Today we launch our new initiative – Healthwatch Essex Trauma Cards – designed by trauma survivors to support other trauma survivors.
Healthwatch Essex Trauma Ambassador Group has created ‘Trauma Cards’ to empower individuals who have experienced trauma to communicate more effectively with healthcare professionals. The cards are designed to be handed to a healthcare professional when a cardholder finds themselves in a triggering situation, to enable them to get the support they need.
The card has a QR code which, when scanned, provides more information to the healthcare professional about what the individual is experiencing and how best to help them. The cards will be rolled out on 1st November 2022 and are expected to be seen in use in GPs surgeries, hospitals, dentists and a wide variety of environments where people access health or care support.
The Trauma Ambassador Group exists to help improve health and care environments for people who are living with the effects of trauma. The group’s members have all experienced trauma, with a wide variety of different causes – ranging from domestic abuse, sexual abuse, exposure to crime and bereavement. Trauma is considered very much an individual reaction and there is no exhaustive list of causes.
The initial idea for the card was sparked by group member, 57-year-old John Wills from Brightlingsea, who is a survivor of child sexual abuse. John also brought knowledge from his later work as a therapist and discussion with other group members revealed that it was common to experience trauma being triggered in unexpected situations, such as at a dentist or during a health check.
John felt that services had not improved much since he first reached out for support, so he wanted to create the cards to make things better for others. He said: “I carry the trauma card because I really need health professionals to understand that some of these situations are really quite difficult for me and make me very anxious. Sometimes there isn’t the opportunity to open the conversation up about this subject, so simply by handing over the card it starts the dialogue. I hope it will allow health professionals feel able to ask me what I need as a survivor of trauma. They forget just how traumatic and triggering some of these procedures can be for someone who has suffered trauma.”
53-year-old Denise Hills, from Tilbury, was also involved in the project. Due to her experiences of domestic abuse, she experiences anxiety in medical and social care situations. “I find it very helpful – because of the anxiety I just shut down and can’t talk. Knowing I’ve got the card means I’m less likely to be triggered. It’s like that comfort blanket. It takes that stress off you.”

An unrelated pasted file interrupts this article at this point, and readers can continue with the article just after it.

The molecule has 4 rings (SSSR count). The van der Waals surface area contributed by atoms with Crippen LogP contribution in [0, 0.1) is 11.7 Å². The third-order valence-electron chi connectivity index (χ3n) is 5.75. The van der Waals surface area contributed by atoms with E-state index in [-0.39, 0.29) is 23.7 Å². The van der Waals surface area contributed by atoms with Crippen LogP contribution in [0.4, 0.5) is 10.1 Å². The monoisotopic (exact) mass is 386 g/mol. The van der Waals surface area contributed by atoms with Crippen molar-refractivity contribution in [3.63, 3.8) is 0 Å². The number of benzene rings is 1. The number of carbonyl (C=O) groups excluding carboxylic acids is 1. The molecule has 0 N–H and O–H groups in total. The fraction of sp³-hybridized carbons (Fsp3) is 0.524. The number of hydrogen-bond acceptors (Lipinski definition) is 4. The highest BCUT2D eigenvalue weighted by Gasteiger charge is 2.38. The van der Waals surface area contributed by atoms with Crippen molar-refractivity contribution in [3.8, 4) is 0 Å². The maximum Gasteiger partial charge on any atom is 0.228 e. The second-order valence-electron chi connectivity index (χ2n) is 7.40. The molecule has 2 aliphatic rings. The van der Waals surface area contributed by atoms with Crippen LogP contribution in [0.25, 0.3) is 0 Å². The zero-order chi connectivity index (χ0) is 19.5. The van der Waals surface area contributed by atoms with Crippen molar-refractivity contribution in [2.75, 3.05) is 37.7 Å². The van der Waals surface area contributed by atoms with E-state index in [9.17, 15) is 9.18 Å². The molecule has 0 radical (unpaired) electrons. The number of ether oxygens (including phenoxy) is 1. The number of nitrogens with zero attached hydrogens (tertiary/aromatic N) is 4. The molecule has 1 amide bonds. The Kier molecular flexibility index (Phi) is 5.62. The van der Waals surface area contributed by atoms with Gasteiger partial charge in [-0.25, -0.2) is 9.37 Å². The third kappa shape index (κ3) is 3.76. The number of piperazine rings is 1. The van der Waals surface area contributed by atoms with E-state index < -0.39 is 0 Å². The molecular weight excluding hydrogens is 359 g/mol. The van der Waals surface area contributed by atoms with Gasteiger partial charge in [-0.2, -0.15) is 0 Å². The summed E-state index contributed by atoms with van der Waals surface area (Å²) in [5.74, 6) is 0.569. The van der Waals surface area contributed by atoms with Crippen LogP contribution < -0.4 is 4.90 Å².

To show the card in action, John and Denise helped create a short film with Michelle Wilkinson, an Advanced Nurse Practitioner at Beacon House, Colchester. Michelle says she is really excited about the ways the card could improve services if professionals engage with the cards: “I know these cards will be very helpful to many of the people I see day to day. Often because of their background – domestic violence, abuse, war or veteran’s services – there may be sounds or noises that affect them in a way that we wouldn’t appreciate. The card just gives us a heads up – an introduction that this patient might shut down within a certain situation. We can then use this to look at the website to give us tips and clues as to how to make the journey better for the patient. Things like offering a quiet area, double appointments, reducing distractions and sounds, may make this a more positive experience for our patients.”
Sharon Westfield de Cortez, Information and Guidance Manager at Healthwatch Essex, founded the Trauma Ambassador Group to encourage people with lived experience of trauma to come together and shape health and care services in Essex. She said, “It has been a privilege to work closely with the Healthwatch Essex Trauma Ambassadors to produce the trauma card, which is a resource that I hope will help the people of Essex who are living with the effects of trauma get better outcomes from their interactions with health, care and wellbeing services.”
“When trauma survivors have a bad experience in a health care setting, it can result in them withdrawing and disengaging from health and care services completely, which means they don’t have access to the health and care that they may need and are entitled to. The card can help to facilitate conversations and enable a level of understanding which otherwise may well not happen. It is a positive step towards creating equity for those of us living with trauma.”
To get a Trauma Card for yourself or to find out more about the Trauma Ambassador Group, visit www.healthwatchessex.org.uk/trauma or call 0300 500 1895.
If you are living with trauma and would like to contribute to improving health, care and wellbeing services for people in a similar position, as well as raising awareness of the issues associated with trauma, you may be interested in joining our Trauma Ambassador Group.
Click here to watch the film.